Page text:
Guest post by Community Science volunteer Jeff Kessler:
So, here I am slowly walking up a steep hillside. I’m a bit short of breath & the wind’s cold and has a bit of a bite to it but do I care? No, because the sunshine is glorious & the views are just stunning.
The other side of Luddenden Dean is a patchwork of fields & woodland; steeper lower down then a shallower slope higher up as it becomes the shelf. Above that is the moor, bleaker but still beautiful & full of life, albeit not quite as showy as some other habitats.
|Volunteers undertaking a Buds, Berries and Leaves survey...|
I’m on my way from Jerusalem Farm car park to the beginning of the Midgley Moor transect to do the Buds, Berries and Leaves Survey. It’s an easy task, I just have check & record whether the specific plants being surveyed have buds, berries or leaves on them.
I’ll then pass on the data to Moors for the Future, who’ll use it to learn about changes in the timing of events in the plants’ life cycles; important information to track the effects of climate change. I don’t need to be a botanist, or even know that much about plants to do this, I got the training I need in a day & I know I can contact the Moors for the Future Community Science team if I need any advice.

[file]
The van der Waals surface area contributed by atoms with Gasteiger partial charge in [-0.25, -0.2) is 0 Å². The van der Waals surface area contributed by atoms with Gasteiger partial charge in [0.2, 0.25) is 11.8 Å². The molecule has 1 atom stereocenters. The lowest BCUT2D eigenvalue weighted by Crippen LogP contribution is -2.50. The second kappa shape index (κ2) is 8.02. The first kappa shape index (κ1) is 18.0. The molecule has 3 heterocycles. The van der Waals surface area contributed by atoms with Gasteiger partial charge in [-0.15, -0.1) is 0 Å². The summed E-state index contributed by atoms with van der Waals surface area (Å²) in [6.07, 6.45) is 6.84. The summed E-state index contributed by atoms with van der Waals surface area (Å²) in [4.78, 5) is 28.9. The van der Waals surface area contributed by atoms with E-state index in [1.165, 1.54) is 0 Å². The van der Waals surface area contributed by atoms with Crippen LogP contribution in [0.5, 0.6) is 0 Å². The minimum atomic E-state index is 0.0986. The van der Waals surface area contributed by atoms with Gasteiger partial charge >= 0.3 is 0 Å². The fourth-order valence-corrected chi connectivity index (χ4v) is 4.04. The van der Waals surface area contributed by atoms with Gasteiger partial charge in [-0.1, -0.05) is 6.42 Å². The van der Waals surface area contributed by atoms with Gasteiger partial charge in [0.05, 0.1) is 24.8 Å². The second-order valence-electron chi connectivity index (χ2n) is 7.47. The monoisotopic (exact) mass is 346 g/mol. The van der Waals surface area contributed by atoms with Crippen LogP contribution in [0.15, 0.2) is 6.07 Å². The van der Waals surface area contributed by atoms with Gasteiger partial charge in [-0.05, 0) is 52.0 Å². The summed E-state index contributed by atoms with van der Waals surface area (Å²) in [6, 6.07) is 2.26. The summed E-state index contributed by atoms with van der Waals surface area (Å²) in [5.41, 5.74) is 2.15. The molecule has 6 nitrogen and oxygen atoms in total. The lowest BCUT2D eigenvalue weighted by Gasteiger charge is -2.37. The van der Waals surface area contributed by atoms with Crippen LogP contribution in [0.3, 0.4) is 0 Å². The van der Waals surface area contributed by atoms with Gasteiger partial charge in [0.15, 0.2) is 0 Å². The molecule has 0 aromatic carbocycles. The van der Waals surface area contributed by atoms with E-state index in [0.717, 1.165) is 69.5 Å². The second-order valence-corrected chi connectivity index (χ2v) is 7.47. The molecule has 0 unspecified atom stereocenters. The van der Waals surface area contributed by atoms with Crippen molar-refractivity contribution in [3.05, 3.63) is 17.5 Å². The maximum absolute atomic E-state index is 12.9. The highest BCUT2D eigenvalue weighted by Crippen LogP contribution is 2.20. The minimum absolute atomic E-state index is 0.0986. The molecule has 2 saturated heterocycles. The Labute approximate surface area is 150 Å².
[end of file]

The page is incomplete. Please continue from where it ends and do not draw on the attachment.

So, what do I get from doing this survey work for Moors for the Future? I’ve learnt more about certain plants & the moorland habitat, & have now started to work on my general plant id skills & understanding of ecology; I get the satisfaction of contributing to scientific investigation of the natural environment & how to protect it; I get lots of fresh air & exercise; if I’m lucky I’ll see a kestrel or other bird of prey!
All round, well worth doing!